The Net-Zero Insurance Alliance (NZIA) has scrapped all requirements for member firms to set and publish emissions reduction targets following a mass exodus of members in recent months.
In a statement, the NZIA said members would be "responsible and publicly accountable for any targets they set, the methodologies used to set them, the timeline on which they decide to publish any targets, and the progress they are making".
Furthermore, the coalition's target setting protocol will now serve as a voluntary best practice guide for insurers and reinsurers "to aid in measurement, standardisation and comparability" of targets.
The move follows a turbulent period for the NZIA which began with the departure of founding member Munich Re in March, due to antitrust concerns.
This prompted a series of departures from the group, leaving it with only 12 remaining members, down from its peak of 29.
Peter Bosshard, coordinator of the Insure Our Future campaign, told InsuranceERM it was unfortunate that the alliance had "caved in to fossil fuel lobbying and abolished the last material requirement which the alliance members still have to fulfil".
"This reduces the alliance to another industry talkshop and an empty shell," he added.
Bosshard urged regulators to "step up and create a level playing field which the alliance was hoping to do".
He added: "Regulators should require mandatory science-based transition plans for insurance companies and the International Association of Insurance Supervisors, which will meet in Tokyo in November, should put this on their agenda."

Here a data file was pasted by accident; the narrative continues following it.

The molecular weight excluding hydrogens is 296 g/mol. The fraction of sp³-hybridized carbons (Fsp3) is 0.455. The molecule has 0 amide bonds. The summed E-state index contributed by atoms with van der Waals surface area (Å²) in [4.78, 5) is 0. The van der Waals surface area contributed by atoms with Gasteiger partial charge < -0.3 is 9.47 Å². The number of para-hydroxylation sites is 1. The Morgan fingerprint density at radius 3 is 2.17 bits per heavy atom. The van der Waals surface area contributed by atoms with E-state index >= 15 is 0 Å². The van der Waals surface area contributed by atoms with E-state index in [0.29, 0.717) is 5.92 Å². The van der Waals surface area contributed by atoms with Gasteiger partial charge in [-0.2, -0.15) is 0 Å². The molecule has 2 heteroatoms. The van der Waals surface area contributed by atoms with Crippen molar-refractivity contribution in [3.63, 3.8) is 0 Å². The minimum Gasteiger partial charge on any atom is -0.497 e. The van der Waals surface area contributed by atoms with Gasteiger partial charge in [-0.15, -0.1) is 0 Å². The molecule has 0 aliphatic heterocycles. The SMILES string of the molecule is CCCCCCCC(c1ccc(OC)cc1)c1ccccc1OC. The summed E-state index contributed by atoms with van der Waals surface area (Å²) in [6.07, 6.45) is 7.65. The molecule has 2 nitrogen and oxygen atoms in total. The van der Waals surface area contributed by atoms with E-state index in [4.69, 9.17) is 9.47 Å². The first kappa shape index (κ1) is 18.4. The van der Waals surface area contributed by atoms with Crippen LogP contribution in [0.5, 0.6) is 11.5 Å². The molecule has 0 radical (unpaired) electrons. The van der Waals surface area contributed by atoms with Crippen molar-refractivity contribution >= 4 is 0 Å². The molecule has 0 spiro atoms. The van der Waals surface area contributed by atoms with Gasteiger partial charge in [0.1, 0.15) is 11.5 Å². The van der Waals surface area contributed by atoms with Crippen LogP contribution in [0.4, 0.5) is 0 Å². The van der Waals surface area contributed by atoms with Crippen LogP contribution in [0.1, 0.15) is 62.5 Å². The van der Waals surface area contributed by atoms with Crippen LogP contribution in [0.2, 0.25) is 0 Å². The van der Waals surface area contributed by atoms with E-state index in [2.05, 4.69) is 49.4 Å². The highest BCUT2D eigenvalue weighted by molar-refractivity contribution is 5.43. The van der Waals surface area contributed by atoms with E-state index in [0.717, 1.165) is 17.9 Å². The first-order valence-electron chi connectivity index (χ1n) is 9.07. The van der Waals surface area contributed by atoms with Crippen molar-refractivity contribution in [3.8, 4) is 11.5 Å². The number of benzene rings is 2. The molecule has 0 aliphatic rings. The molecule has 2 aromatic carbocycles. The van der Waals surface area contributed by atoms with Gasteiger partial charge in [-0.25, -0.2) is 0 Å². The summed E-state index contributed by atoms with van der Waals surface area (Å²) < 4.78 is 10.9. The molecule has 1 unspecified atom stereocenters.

Bosshard also stressed Insure our Future "would continue to hold individual insurance companies to account for the commitments that they made".
Aviva's chief executive Amanda Blanc this week defended the withdrawing NZIA members, saying they had been "caught in political crossfire".
A source close to NZIA member Generali told Environmental Finance's sister publication InsuranceERM it was spearheading an effort to encourage third regulators to join the alliance and this could encourage departing members to consider rejoining.
The source added regulators have already reacted positively to this proposal.
An anonymous insurance regulator told Environmental Finance's sister publication InsuranceERM there are areas for "engagement and good discussion" between the Glasgow Financial Alliance for Net Zero (GFANZ), which comprises alliances including the NZIA, and regulators.
The regulators added there is also scope for the GFANZ to engage "with forums with similar climate risk management and sustainable finance/transition goals like the Network for Greening the Financial System."
When asked if it would consider rejoining the alliance, a Munich Re spokesperson told Environmental Finance's sister publication InsuranceERM its statement for explaining the reasons it left the NZIA "are still valid". Aviva declined to comment when asked for reaction to the scrapping of the targets.